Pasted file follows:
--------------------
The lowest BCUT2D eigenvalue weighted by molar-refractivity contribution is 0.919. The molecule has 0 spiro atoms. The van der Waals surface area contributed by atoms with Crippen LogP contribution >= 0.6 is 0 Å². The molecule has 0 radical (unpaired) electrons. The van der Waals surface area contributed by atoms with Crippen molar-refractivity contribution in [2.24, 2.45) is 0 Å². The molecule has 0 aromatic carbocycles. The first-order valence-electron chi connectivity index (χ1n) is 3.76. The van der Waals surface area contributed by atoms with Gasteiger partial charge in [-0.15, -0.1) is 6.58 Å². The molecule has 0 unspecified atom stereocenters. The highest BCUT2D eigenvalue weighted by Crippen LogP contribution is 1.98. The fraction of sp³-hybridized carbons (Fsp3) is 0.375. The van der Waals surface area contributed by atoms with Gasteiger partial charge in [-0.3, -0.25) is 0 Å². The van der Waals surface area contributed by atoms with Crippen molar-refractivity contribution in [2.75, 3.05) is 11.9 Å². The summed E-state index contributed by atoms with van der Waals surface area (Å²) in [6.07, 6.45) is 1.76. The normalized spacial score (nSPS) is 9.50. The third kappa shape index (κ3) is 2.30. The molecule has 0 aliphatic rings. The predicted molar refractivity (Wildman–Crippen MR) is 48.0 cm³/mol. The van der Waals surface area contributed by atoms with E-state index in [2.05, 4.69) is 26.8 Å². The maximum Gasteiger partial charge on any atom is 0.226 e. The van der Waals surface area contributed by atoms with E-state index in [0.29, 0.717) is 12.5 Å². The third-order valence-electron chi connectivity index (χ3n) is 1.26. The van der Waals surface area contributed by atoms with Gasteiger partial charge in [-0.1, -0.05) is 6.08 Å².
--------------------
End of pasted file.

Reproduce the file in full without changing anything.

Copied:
The lowest BCUT2D eigenvalue weighted by molar-refractivity contribution is 0.919. The molecule has 0 spiro atoms. The van der Waals surface area contributed by atoms with Crippen LogP contribution >= 0.6 is 0 Å². The molecule has 0 radical (unpaired) electrons. The van der Waals surface area contributed by atoms with Crippen molar-refractivity contribution in [2.24, 2.45) is 0 Å². The molecule has 0 aromatic carbocycles. The first-order valence-electron chi connectivity index (χ1n) is 3.76. The van der Waals surface area contributed by atoms with Gasteiger partial charge in [-0.15, -0.1) is 6.58 Å². The molecule has 0 unspecified atom stereocenters. The highest BCUT2D eigenvalue weighted by Crippen LogP contribution is 1.98. The fraction of sp³-hybridized carbons (Fsp3) is 0.375. The van der Waals surface area contributed by atoms with Gasteiger partial charge in [-0.3, -0.25) is 0 Å². The van der Waals surface area contributed by atoms with Crippen molar-refractivity contribution in [2.75, 3.05) is 11.9 Å². The summed E-state index contributed by atoms with van der Waals surface area (Å²) in [6.07, 6.45) is 1.76. The normalized spacial score (nSPS) is 9.50. The third kappa shape index (κ3) is 2.30. The molecule has 0 aliphatic rings. The predicted molar refractivity (Wildman–Crippen MR) is 48.0 cm³/mol. The van der Waals surface area contributed by atoms with E-state index in [2.05, 4.69) is 26.8 Å². The maximum Gasteiger partial charge on any atom is 0.226 e. The van der Waals surface area contributed by atoms with E-state index in [0.29, 0.717) is 12.5 Å². The third-order valence-electron chi connectivity index (χ3n) is 1.26. The van der Waals surface area contributed by atoms with Gasteiger partial charge in [-0.1, -0.05) is 6.08 Å².